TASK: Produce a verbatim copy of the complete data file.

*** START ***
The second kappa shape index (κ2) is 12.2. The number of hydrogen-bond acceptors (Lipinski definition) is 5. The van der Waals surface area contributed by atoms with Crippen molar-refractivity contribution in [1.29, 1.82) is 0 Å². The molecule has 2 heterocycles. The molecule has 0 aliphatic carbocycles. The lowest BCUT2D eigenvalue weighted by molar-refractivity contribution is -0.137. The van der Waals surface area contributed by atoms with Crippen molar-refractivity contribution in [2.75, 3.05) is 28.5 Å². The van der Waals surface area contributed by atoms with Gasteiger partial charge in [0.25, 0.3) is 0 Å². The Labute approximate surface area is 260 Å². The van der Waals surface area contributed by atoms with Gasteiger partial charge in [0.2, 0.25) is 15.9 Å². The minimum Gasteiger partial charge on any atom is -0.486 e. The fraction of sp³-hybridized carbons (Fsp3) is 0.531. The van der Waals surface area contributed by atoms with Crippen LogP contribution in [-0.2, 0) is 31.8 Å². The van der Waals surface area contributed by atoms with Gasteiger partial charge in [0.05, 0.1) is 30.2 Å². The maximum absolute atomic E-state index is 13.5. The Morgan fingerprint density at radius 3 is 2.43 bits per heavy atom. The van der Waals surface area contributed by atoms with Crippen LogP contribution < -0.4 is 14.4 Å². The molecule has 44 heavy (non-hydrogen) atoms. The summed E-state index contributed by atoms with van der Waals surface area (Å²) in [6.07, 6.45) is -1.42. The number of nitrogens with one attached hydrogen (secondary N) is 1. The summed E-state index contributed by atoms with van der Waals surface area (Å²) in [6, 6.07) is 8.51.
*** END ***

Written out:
The second kappa shape index (κ2) is 12.2. The number of hydrogen-bond acceptors (Lipinski definition) is 5. The van der Waals surface area contributed by atoms with Crippen molar-refractivity contribution in [1.29, 1.82) is 0 Å². The molecule has 2 heterocycles. The molecule has 0 aliphatic carbocycles. The lowest BCUT2D eigenvalue weighted by molar-refractivity contribution is -0.137. The van der Waals surface area contributed by atoms with Crippen molar-refractivity contribution in [2.75, 3.05) is 28.5 Å². The van der Waals surface area contributed by atoms with Gasteiger partial charge in [0.25, 0.3) is 0 Å². The Labute approximate surface area is 260 Å². The van der Waals surface area contributed by atoms with Gasteiger partial charge in [0.2, 0.25) is 15.9 Å². The minimum Gasteiger partial charge on any atom is -0.486 e. The fraction of sp³-hybridized carbons (Fsp3) is 0.531. The van der Waals surface area contributed by atoms with Crippen LogP contribution in [-0.2, 0) is 31.8 Å². The van der Waals surface area contributed by atoms with Gasteiger partial charge in [0.05, 0.1) is 30.2 Å². The maximum absolute atomic E-state index is 13.5. The Morgan fingerprint density at radius 3 is 2.43 bits per heavy atom. The van der Waals surface area contributed by atoms with Crippen LogP contribution < -0.4 is 14.4 Å². The molecule has 44 heavy (non-hydrogen) atoms. The summed E-state index contributed by atoms with van der Waals surface area (Å²) in [6.07, 6.45) is -1.42. The number of nitrogens with one attached hydrogen (secondary N) is 1. The summed E-state index contributed by atoms with van der Waals surface area (Å²) in [6, 6.07) is 8.51.